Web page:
Financial crisis carries potential of contagion which often results in the spreading of crisis to an international levels regardless of macroeconomic fundamentals of countries involved. Such development is often referred to as panic which affects even assets of higher rating and thus limits the benefits of international diversification of portfolios. This is often followed by flight to safe haven assets – a type of assets believed to perform relatively well during a crisis.

The designation “safe haven asset” has been ascribed to a multitude of diverse assets including sovereign bonds, major global currencies, gold and other commodities. But how have these assets performed during severe financial turmoil?

Kopyl and Lee asked themselves this question in their 2016 paper How safe are the safe haven assets? The research focused on US equity markets and 32 different safe haven assets over the period of 1964 to 2014. The asset pool included government bonds, currencies, commodities such as gold, silver, copper, platinum, palladium, crude oil, natural gas and diamonds. Real estate and wine were included as an alternative asset, while US equity market returns and VIX index were used as proxies for identifying periods of crisis. The candidates for safe haven assets had their returns compared to those on the equity markets during the periods of financial stress.



Not unexpectedly, the authors found that US Treasury bonds exhibited significant safe haven properties during market downturns, while during calmer periods they are positively correlated to S&P 500. Other sovereign bonds were insignificantly correlated to US equity market in times of distress, but displayed a positive correlation in other market conditions.

Interestingly, gold, considered a prime safe haven by many, showed statistically insignificant correlation, while silver and platinum showed tendencies to move with the US equity markets under all conditions.

Among the currencies, Japanese yen displayed the strongest safe haven properties and was found to be historically used as shelter for capital fleeing US equity markets. Japanese government bonds also show significant hedge properties as they co-moved with VIX unconditionally.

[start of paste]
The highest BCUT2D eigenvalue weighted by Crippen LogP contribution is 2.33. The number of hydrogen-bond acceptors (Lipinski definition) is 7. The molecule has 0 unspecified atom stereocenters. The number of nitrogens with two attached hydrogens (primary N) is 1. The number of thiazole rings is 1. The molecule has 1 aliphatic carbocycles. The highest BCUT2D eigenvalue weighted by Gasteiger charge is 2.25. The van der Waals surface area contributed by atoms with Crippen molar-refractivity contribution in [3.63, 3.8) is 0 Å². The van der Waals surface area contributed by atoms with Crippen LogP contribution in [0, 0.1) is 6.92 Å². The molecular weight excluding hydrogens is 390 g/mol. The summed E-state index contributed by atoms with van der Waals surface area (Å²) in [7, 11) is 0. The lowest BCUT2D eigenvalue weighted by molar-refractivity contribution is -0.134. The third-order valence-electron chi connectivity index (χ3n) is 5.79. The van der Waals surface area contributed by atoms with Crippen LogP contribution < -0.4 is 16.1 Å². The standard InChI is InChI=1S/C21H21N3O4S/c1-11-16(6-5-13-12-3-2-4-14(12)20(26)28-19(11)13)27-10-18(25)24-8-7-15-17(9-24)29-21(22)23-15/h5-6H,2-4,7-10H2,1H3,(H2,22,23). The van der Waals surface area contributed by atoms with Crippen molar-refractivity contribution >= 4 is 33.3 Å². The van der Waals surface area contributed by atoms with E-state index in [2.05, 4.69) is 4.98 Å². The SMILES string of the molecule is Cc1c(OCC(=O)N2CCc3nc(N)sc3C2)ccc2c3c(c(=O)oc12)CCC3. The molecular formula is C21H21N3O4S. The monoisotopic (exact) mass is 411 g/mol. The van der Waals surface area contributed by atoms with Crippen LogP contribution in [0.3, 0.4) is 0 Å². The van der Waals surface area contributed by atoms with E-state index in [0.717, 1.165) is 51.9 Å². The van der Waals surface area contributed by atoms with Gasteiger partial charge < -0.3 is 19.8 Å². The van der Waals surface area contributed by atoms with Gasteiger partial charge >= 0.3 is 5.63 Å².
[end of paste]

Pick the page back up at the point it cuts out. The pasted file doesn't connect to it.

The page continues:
In times of enhanced volatility, only US Treasury bonds, Japanese bonds and yen displayed positive correlation with the monthly VIX changes. All other assets showed either negative or statistically insignificant correlation to VIX.



The research indicates that the financial crisis of 2008 should be treated separately due to its severity. The question is whether safe haven properties of the assets remained stable throughout this period. Defining the pivotal date of the crisis as 7th September 2008, the authors found that after that date most government bonds are significantly positively correlated with market movements in all conditions, with exceptions of US and Japanese bonds where correlation is statistically insignificant. This led the authors to the conclusion that after the crisis of 2008 only few government bonds were still considered a safe haven by US investors.

When examining the behaviour of currencies one cannot overlook the unexpected appreciation of USD during this major crisis. This sudden appreciation of USD against the currencies of the countries less affected by the crisis may be one of the factors behind the decline of safe haven properties of other asset classes. Again, Japanese yen was an exception as it did not co-move with the markets.

Commodities and real estate seemed also to lose some appeal as safe haven assets in the immediate aftermath of the crisis. Diamonds were the only commodity whose safe haven properties grew stronger.



X8 AG is a Swiss-based fintech company releasing a line of products based on proprietary AI actively managing funds. The company’s solution to the safe haven problem are two stable digital currencies: X8currency and X8dollar.

A new type of blockchain-based asset has been vying for inclusion in the safe haven asset group – stable token. The majority of stable tokens endeavour to maintain a 1:1 peg to one of the major global currencies. A small number of them is based on a different concept of tokenization of diversified assets. X8 takes a step forward by applying a unique solution of an active basket that can outperform a single currency in terms of stability.

This active-basket approach does not only significantly reduce the domino effect of an international crises for an investor’s portfolio, but uses the temporal difference even in co-moving currency markets to enhance its value preservation function. In other words, it is unlikely that all currencies in the basket will plunge together at exactly the same rate.

X8 AG’s oncoming stable digital currency X8dollar will offer the opportunity to benefit from the above mentioned property of USD to appreciate during a financial crisis, while at the same time actively fighting inflation. Its diversified broker architecture will allow investors to avail themselves of the US dollar enhanced in terms of safety and stability.

Image source: Bigstock


David Prezelj
David Prezelj

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